Seems the whole world wants to rock hard on St. Patrick’s Day, and the members of Dropkick Murphys are happy to oblige.
This is the busiest time of year for the Celtic punk band from Boston, said drummer Matt Kelly. This year, the band spent three weeks in February in Europe before starting a three-week tour of the U.S. The annual St. Patrick’s Day tour ends with a string of shows in New England.
The band will give Maine fans an early St. Patrick’s Day present, playing a sold-out show at Portland’s State Theatre Wednesday. Then it’s down to Boston for four shows at the House of Blues, including one on the holiday itself.
“Family, friends and people we haven’t heard from since last March come a-ringing to get in,” said Kelly, in an email, of playing the band’s home city on St. Patrick’s Day. “It’s exhausting, but it’s a blast.”
Using traditional Irish music as inspiration for a power punk sound, Dropkick Murphys first hit it big around 1997 while touring with The Mighty Mighty Bosstones, another Boston punk band that had national success. Dropkick Murphys went on to have its own success over the past 20 years. They re-worked an old song sung by Red Sox fans more than 100 years ago, “Tessie,” for a hit in 2004 which was used in the Jimmy Fallon film “Fever Pitch.” Their song “I’m Shipping Up to Boston” was used in the 2006 Jack Nicholson film “The Departed.” The tune became the song played at Red Sox games whenever closer Jonathan Papelbon entered a game.
Another measure of success came early this year when Vermont brewer Magic Hat named a beer for the band: Dropkick Murphys Barroom Hero Pub Ale. Money raised from the beer is given to a range of charities. Because the band is on the go so much around St. Patrick’s Day, Kelly, 42, who lives in South Boston, didn’t have time for a phone interview, but he did answer few questions about himself and the band via email.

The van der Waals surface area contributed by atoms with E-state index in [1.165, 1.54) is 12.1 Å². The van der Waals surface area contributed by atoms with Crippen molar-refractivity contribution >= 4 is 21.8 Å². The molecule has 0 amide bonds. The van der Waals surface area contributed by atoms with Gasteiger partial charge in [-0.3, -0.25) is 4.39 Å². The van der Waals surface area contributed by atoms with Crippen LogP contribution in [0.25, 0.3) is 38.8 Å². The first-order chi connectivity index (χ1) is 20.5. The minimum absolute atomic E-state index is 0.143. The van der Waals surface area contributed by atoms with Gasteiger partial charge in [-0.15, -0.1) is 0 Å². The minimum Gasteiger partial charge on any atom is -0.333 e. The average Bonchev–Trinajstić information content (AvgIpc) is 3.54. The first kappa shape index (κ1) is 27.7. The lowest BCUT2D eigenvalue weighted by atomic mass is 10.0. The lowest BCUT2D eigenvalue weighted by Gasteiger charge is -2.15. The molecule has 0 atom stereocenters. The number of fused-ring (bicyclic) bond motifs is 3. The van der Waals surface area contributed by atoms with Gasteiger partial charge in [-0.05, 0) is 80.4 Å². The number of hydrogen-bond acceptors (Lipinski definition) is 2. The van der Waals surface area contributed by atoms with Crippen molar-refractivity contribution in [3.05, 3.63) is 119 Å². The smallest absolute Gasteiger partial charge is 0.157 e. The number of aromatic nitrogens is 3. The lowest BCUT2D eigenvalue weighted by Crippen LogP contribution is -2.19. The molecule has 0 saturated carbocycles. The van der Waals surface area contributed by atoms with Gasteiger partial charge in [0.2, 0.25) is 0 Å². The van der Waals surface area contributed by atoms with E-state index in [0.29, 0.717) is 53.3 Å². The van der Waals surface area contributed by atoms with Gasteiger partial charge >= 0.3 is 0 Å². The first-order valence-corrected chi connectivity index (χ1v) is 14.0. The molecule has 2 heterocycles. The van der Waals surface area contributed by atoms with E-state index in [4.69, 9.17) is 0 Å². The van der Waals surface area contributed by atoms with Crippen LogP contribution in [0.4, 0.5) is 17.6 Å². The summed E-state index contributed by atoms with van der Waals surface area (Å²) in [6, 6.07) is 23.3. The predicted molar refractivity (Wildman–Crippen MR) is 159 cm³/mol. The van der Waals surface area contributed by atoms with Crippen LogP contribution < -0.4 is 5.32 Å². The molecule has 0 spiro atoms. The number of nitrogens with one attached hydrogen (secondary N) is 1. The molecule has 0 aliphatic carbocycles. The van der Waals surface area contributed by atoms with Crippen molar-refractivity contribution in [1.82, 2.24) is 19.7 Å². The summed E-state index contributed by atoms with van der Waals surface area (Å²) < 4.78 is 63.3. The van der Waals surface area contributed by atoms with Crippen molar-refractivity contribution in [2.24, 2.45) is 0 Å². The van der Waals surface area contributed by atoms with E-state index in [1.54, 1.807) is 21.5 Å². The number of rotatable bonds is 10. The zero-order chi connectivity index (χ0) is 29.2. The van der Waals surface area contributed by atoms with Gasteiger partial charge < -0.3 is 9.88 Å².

What’s it like having your own beer? Did you guys help create it? Did you do a lot of taste-testing?
It seems to make sense. Yes, we did help create Barroom Hero. I think that we succeeded in making a nice rendition of an English mild ale. Low ABV (alcohol by volume), i.e. you can have a few without getting hammered. But good flavor and a mild hop aroma. I like the fact that the ale is unpasteurized, making it a “live” beer, which is way more healthy and vitamin-rich than the garbage most macro breweries spew out. Plus, although it’s a specialty beer, it’s not like an IPA, a sour, a wild, or other stuff that beer aficionados would like but your Bud Lite guy would despise. It’s unoffensive but interesting. Pretty much anybody who likes beer will probably enjoy it.
Do you do anything to stay in rock ‘n’ roll shape, given how energetic your shows are?
Personally, I don’t drink alcohol before a gig. I give myself four to five hours to digest between supper and the set. I drink lots of water all day every day. I do a warm-up routine during the band right before us, which involves stretching and playing on practice pads. The music definitely helps energize me, though. So, yeah, that, too.
What would be your perfect St. Patrick’s Day, if you weren’t performing?
Hmmmm … Maybe play a gig the night before, go to Mass in the morning with my family, have a light snack for lunch, check out the parade, and have a salmon or a roast beef dinner, and a little poitín (a traditional Irish spirit) for after-dinner. Chieftains records spinning the whole time at home, too. Pretty simple, really.
Do you have a favorite place to go when you’re in Maine?
We grew up going to a campground across from Long Sands at York Beach. More recently my siblings and I have brought our families to my stepmother’s family place on Wesserunsett Lake (in Madison). Maine is the only place in the U.S. I’d ever consider moving to if I had to leave Massachusetts.
WHERE: State Theatre, 609 Congress St., Portland
WHEN: 7:30 p.m. Wednesday, March 14.
HOW MUCH: $35 in advance, $40 day of the show. SOLD OUT